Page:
Service or Assistance Animals

The University of Hawaiʻi Executive Policy on Service Animals and Emotional Support Animals EP 1.207 defines and outlines guidelines to support the use of Service and Emotional Support Animals.

Animals on the Mānoa Campus

Pets and other animals are not permitted in any campus building, with the exception of service animals accompanying a person with a disability, authorized research animals, and animals used by law enforcement or emergency personnel. In addition to service dogs, other types of assistance animals or ESAs (Emotional Support Animals) for persons with disabilities may be authorized by the University on a case-by-case basis.

The University of Hawaii at Mānoa recognizes the importance of allowing people with disabilities who require the use of service or assistance animals to receive the benefit of the work, tasks or therapeutic support provided by such animals while on campus. Assistance animals for persons with disabilities may be authorized by the University on a case-by-case basis. Service and assistance animals are not the same and perform different functions; they are not interchangeable, and they are not pets.

The University is not responsible for the care of or supervision of the animal. The handler must ensure all legal requirements have been met for the presence of animals in public places (vaccinations, licensure, ID tags, etc.) mandated by State and/or local ordinances.

ESAs may not enter University premises without an official accommodation granted in advance. Students and employees with disabilities who are seeking permission to have an ESA in their on-campus residence or in their work environment must request an accommodation that will enable them to do so.

Service Animals

A service animal is a dog or a miniature horse as identified by the Americans with Disabilities Act (ADA) that is individually trained to do work or perform tasks for people with disabilities. Service animals are working animals, not pets. Service animals have received specialized training to perform work or tasks for their handler and the work or tasks must be directly related to the person’s disability. Dogs whose sole function is to provide comfort or emotional support do not qualify as service animals under the ADA.

Examples of these tasks are: guiding a person who is blind; providing physical stability or balance; alerting a person who is Deaf or hard of hearing to another person’s presence or sounds; retrieving items like keys, phone, medicine; assisting a person during a seizure; helping a person with psychiatric disabilities by preventing or interrupting harmful behaviors; etc.

Under the ADA, individuals with disabilities may be accompanied by their service animals on the Mānoa campus where members of the public or participants in services, programs, or activities are allowed to go. It may be appropriate in some situations to exclude a service animal from areas where the animal’s presence may compromise a sterile environment.

Service animals are expected to be under control. Under the ADA, service animals must be harnessed, leashed, or tethered, unless these devices interfere with the service animal’s work or the individual’s disability prevents using these devices. In that case, the individual must maintain control of the animal through voice, signal, or other effective controls.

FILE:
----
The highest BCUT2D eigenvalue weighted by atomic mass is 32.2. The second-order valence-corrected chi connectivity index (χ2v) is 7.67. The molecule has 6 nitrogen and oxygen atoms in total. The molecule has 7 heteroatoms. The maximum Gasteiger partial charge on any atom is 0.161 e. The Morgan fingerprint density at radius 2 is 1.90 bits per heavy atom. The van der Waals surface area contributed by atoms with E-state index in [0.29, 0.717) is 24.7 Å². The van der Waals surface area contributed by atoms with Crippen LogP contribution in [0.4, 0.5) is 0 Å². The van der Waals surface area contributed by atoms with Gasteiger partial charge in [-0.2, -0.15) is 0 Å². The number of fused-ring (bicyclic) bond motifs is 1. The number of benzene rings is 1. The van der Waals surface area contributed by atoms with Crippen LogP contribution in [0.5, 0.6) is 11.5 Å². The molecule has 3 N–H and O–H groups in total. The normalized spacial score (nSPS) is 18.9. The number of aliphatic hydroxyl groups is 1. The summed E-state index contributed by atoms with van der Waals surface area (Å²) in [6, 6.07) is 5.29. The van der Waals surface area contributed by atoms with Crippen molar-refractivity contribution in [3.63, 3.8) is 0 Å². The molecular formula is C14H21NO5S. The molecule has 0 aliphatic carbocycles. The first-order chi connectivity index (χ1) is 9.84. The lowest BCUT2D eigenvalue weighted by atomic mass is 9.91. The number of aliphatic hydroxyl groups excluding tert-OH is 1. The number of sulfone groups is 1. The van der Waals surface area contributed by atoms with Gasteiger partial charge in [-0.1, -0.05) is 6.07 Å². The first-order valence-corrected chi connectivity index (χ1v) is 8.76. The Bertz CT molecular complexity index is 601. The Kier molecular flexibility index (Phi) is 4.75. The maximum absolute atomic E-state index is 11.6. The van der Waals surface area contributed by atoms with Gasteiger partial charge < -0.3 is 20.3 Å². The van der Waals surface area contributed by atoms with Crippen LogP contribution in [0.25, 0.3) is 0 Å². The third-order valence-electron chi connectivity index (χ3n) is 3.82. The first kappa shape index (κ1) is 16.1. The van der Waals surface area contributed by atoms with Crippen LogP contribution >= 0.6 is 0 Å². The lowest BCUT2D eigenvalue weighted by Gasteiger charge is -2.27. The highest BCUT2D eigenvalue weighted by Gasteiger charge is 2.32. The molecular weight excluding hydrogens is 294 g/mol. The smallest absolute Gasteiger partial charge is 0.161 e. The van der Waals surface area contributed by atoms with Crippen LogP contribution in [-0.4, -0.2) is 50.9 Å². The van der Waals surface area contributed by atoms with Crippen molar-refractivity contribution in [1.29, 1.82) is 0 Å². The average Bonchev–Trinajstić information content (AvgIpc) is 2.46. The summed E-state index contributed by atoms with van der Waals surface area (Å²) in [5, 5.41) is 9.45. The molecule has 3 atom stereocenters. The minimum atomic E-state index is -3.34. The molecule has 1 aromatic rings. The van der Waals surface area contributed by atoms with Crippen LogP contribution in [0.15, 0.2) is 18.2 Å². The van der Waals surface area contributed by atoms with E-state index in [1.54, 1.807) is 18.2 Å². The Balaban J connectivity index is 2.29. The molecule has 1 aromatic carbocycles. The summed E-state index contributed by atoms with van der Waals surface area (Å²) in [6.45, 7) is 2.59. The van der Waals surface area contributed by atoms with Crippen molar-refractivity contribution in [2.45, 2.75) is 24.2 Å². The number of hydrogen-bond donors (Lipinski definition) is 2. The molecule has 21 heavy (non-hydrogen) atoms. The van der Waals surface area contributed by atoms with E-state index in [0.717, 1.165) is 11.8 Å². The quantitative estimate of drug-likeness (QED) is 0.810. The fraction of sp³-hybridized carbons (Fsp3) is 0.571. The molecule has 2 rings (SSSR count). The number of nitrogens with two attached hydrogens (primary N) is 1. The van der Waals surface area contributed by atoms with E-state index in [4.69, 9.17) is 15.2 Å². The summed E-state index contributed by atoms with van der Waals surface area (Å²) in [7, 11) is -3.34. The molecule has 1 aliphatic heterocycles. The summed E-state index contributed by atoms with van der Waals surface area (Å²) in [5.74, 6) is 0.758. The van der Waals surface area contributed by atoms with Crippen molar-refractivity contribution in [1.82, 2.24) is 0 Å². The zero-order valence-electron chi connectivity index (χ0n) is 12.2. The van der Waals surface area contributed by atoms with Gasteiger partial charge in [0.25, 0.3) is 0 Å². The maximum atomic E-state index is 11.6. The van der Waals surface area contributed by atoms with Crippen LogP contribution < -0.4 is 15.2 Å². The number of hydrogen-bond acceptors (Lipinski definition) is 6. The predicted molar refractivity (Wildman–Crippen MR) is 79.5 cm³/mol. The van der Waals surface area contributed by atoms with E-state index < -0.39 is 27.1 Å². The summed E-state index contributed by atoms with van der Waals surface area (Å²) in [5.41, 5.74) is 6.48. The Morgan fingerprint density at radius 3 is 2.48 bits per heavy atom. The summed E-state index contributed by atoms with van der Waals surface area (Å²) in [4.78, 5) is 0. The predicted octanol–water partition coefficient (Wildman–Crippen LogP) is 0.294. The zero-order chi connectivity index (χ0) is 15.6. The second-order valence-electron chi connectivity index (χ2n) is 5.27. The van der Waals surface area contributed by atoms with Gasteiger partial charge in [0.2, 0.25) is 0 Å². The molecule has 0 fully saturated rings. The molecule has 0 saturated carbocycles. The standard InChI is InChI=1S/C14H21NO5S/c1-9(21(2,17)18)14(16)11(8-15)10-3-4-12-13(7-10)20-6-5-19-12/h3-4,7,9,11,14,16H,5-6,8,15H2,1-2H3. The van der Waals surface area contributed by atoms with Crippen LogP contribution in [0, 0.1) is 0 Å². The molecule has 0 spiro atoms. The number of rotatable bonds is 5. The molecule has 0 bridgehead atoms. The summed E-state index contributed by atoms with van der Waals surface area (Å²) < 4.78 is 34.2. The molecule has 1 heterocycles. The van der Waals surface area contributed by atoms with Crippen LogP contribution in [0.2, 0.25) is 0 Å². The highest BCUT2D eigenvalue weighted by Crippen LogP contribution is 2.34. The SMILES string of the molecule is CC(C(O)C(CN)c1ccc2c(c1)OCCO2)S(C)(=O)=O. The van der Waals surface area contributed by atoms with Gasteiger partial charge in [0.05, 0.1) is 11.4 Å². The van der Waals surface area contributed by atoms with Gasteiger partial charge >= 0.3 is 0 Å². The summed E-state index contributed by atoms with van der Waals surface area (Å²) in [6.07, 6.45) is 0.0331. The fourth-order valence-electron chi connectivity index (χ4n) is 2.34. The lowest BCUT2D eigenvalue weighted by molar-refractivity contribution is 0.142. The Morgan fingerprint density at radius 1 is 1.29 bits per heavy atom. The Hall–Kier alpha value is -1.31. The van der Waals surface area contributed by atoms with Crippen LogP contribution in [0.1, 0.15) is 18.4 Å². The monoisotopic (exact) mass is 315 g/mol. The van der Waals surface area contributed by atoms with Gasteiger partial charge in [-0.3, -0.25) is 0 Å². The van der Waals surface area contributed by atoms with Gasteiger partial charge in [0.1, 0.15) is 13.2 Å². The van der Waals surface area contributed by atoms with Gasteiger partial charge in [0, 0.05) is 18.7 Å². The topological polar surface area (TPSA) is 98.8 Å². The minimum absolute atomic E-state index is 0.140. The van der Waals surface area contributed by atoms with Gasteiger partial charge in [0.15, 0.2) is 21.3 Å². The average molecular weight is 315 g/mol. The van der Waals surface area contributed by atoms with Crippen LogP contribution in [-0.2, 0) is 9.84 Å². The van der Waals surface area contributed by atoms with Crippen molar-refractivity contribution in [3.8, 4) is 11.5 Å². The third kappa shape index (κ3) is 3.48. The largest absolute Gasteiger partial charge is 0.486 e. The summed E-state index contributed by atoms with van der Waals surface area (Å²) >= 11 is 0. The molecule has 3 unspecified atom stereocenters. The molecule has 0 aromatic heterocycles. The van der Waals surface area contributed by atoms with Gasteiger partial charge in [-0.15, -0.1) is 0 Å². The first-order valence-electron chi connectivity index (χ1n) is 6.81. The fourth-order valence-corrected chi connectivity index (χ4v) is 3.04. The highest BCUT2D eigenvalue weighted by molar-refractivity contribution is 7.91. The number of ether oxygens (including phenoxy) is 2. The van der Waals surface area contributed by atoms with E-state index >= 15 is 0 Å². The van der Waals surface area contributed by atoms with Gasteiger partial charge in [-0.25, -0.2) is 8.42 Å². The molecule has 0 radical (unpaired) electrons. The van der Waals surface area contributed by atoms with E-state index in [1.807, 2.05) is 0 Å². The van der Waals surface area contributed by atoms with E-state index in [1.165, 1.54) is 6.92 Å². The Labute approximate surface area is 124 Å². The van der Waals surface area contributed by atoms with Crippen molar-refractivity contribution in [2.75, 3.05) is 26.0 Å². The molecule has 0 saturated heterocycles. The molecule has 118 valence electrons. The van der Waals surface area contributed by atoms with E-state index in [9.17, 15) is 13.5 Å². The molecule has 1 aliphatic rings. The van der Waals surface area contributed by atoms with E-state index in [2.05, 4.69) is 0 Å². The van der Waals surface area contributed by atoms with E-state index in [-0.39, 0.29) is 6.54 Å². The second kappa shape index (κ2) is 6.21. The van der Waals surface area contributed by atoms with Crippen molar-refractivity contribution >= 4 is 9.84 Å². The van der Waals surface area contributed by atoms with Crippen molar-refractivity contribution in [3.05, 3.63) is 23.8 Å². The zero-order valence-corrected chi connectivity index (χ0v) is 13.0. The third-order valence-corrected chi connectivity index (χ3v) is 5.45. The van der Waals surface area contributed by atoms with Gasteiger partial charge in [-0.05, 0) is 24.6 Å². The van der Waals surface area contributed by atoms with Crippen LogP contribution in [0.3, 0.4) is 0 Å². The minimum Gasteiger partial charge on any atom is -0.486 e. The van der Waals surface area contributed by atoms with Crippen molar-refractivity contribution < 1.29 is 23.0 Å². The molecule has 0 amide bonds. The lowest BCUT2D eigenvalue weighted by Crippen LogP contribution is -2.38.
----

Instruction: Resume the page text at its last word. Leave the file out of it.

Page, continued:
While on campus, some of the handler’s responsibilities include:

  • The handler must accompany the service animal at all times.
  • The handler is responsible for the behavior of the service animal. Uncontrolled barking, jumping, sniffing, growling and whining, not related to the service the animal is providing, are some examples of unacceptable behavior.
  • The handler is responsible for cleaning up after the animal and must carry equipment to clean up the animal’s feces whenever the animal is on campus.
  • The handler must ensure the animal does not infringe upon aisles or passageways for fire egress.
  • In a lab environment, additional measures might be needed to ensure the safety of the animal.
  • Identification – While not required, it is helpful that a service animal wear recognizable identification. This will alert others that the animal is working and is not a pet.

The University may exclude a service animal from campus only if:

  • Its behavior poses a direct threat to the health or safety of others;
  • Its presence fundamentally alters the nature of a program or activity;
  • The animal is out of control and individual does not take effective action to control it;
  • The animal is not housebroken.

If an animal is excluded, the handler, or person with a disability is always allowed to return without the animal.

When it is not obvious what service an animal provides, only limited inquiries are allowed. Staff may ask two questions:

  1. Is the dog/horse required because of a disability?
  2. What work or tasks has the dog/horse been trained to perform?

Inquiries about the person’s disability are not allowed. Further, a person with a disability cannot be required to furnish medical documentation or to produce a special identification card or training documentation for the service animal.

The campus community is encouraged to be respectful and welcoming of these working animals and to be mindful of the following tips:

  • The dog is working. Do not touch the dog or the person without permission.
  • Speak to the person first and not the dog.
  • Questions of a personal nature should be avoided. Disability information is confidential.
  • Do not feed the dog, or call the dog, or make other distracting noises which might interfere with their work.
  • If you think the service dog or the handler needs help, ask before acting.
  • Do not assume an animal is not a service dog just because it doesn’t have a vest, patch or other identification. This is not required by federal law.